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Dose-finding trials are essential to drug development as they establish recommended doses for later-phase testing. We aim to motivate wider use of model-based designs for dose finding, such as the continual reassessment method (CRM).We carried out a literature review of dose-finding designs and conducted a survey to identify perceived barriers to their implementation.We describe the benefits of model-based designs (flexibility, superior operating characteristics, extended scope), their current uptake, and existing resources. The most prominent barriers to implementation of a model-based design were lack of suitable training, chief investigators' preference for algorithm-based designs (e.g., 3+3), and limited resources for study design before funding. We use a real-world example to illustrate how these barriers can be overcome.There is overwhelming evidence for the benefits of CRM. Many leading pharmaceutical companies routinely implement model-based designs. Our analysis identified barriers for academic statisticians and clinical academics in mirroring the progress industry has made in trial design. Unified support from funders, regulators, and journal editors could result in more accurate doses for later-phase testing, and increase the efficiency and success of clinical drug development. We give recommendations for increasing the uptake of model-based designs for dose-finding trials in academia.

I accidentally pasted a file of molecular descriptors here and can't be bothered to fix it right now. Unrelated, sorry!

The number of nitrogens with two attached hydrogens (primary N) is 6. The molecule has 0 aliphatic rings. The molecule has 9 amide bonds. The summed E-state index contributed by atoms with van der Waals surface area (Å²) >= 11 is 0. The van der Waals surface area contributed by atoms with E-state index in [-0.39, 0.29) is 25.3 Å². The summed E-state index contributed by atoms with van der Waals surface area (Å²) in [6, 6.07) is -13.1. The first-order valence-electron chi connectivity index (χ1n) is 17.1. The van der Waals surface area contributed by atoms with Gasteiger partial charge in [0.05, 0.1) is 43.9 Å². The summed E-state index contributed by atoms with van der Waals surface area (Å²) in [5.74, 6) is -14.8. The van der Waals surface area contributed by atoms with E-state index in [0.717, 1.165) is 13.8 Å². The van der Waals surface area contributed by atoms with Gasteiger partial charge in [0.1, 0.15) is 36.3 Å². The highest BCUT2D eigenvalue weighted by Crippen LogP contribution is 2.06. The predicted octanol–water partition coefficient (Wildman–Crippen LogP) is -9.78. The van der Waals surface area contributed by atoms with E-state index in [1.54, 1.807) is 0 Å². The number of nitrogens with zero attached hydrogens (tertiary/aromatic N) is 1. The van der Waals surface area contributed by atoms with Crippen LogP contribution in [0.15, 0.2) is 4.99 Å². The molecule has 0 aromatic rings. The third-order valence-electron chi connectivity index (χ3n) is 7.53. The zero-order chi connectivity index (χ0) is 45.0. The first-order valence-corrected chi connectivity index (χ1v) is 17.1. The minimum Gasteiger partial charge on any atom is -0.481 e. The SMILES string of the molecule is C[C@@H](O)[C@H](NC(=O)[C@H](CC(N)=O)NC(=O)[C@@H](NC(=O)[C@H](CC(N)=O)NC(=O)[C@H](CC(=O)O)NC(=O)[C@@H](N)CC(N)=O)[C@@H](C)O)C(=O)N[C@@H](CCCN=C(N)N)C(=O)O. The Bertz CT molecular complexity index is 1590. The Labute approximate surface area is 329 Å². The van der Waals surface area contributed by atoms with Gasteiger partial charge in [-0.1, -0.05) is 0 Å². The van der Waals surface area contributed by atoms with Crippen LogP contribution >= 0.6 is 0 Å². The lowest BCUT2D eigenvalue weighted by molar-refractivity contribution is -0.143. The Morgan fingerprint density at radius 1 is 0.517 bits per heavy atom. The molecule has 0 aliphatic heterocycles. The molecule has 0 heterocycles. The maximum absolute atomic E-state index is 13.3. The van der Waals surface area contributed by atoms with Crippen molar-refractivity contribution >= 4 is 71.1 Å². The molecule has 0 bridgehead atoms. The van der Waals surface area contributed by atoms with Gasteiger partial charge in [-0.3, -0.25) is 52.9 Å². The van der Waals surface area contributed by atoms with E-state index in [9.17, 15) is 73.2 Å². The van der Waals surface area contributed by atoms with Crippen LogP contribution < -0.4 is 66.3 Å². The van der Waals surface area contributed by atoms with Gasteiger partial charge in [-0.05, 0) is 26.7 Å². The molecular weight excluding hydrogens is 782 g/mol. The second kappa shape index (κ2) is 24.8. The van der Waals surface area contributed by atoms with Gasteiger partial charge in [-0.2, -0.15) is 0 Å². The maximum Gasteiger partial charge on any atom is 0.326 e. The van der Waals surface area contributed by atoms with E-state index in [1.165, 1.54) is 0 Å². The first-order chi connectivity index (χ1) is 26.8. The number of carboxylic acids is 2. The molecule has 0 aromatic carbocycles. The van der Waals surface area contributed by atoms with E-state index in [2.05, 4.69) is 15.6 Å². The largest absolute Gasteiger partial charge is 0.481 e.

Original publication




Journal article


British journal of cancer

Publication Date





332 - 339


Oxford Clinical Trials Research Unit, Centre for Statistics in Medicine, NDORMS, University of Oxford, Botnar Research Centre, Windmill Road, Oxford OX3 7LD, UK.


Humans, Models, Statistical, Maximum Tolerated Dose, Attitude, Dose-Response Relationship, Drug, Time Factors, Professional Competence, Software, Research Personnel, Clinical Trials, Phase I as Topic, Surveys and Questionnaires